In a release this week from the National Corn Growers Association, the organization praises work by the U.S. Grains Council, USDA and the US. Trade Representative to "avert a patently protectionist seasonal market closure in Panama."
NCGA's Trade Policy and Biotechnology Action Team Chair Jim Zimmerman comments: "U.S. corn farmers increasingly understand the importance of working diligently to maintain all markets for our product both at home and abroad. The determined efforts of farmers, through the Council, and of our government have resulted ina real victory that will allow this valuable market to remain open for U.S. corn exports to stay on track."
The challenge began in September, when the Panamanian government published rules governing quota administration for U.S. corn exports under the Panama-U.S. Free Trade Agreement. The government exercised a loophole in the FTA and closed the market to import of corn from January through April 2014. The time period coincides with the harvest of local corn and was viewed by U.S. officials as an effort to subvert the FTA to protect local corn producers and force the Panamanian feed industry to buy local corn.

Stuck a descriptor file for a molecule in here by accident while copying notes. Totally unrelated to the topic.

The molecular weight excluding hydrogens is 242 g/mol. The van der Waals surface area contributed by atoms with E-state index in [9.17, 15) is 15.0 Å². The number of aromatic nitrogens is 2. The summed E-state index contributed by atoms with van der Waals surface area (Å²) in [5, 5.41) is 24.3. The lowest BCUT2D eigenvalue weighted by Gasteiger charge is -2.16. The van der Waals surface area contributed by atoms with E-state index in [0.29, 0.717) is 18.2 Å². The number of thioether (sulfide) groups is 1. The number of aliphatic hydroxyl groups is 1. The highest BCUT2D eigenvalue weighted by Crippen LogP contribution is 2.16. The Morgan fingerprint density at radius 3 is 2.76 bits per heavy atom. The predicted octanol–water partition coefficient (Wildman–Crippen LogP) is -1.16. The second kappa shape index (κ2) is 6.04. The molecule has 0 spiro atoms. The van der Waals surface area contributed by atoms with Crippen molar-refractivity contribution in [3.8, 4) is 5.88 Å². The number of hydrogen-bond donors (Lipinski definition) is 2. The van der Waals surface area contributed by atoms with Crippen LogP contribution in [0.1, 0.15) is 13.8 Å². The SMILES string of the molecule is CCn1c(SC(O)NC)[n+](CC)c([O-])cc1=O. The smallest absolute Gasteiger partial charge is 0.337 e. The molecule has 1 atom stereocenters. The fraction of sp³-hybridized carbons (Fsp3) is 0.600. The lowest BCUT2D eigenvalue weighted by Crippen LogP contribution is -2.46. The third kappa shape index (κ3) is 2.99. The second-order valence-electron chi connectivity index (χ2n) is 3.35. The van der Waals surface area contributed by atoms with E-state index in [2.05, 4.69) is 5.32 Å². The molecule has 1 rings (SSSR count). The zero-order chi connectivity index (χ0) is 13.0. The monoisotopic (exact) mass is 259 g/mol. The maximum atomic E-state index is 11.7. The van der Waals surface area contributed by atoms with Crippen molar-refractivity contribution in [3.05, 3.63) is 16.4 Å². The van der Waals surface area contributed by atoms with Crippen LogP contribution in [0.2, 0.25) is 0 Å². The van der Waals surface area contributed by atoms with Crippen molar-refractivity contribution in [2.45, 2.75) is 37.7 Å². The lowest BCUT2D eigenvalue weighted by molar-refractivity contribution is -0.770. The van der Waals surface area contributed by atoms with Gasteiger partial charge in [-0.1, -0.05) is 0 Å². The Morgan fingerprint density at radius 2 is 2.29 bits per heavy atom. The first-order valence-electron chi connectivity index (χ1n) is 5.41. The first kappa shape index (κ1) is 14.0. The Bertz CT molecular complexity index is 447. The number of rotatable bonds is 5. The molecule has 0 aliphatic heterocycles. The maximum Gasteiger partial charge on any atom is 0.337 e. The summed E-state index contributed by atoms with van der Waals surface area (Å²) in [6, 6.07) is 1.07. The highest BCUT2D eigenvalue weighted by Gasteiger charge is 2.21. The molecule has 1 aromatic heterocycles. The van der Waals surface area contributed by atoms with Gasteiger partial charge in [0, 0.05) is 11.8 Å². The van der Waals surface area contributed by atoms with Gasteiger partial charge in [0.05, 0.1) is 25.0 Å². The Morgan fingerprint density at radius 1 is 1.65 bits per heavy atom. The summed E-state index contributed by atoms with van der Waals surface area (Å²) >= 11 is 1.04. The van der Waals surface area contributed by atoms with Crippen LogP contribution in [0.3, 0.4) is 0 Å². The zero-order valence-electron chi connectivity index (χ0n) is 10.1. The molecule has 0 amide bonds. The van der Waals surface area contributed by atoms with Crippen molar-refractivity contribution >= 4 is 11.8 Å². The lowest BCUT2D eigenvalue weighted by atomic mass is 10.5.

The Grains Council, of which NCGA is a founding member, alerted USDA and the U.S. Trade Representative's office of this move and outlined how this action restricted and was burdensome to trade between Panama and the United States. A combined effort by U.S. officials, the Council and Panamanian industry led to the Panamanian government issuing a new resolution removing any restrictions on U.S. corn imports for 2014.
NCGA notes that under the FTA, Panama will import 12.4 million bushels of U.S. corn in 2014 with an export value of $63 million.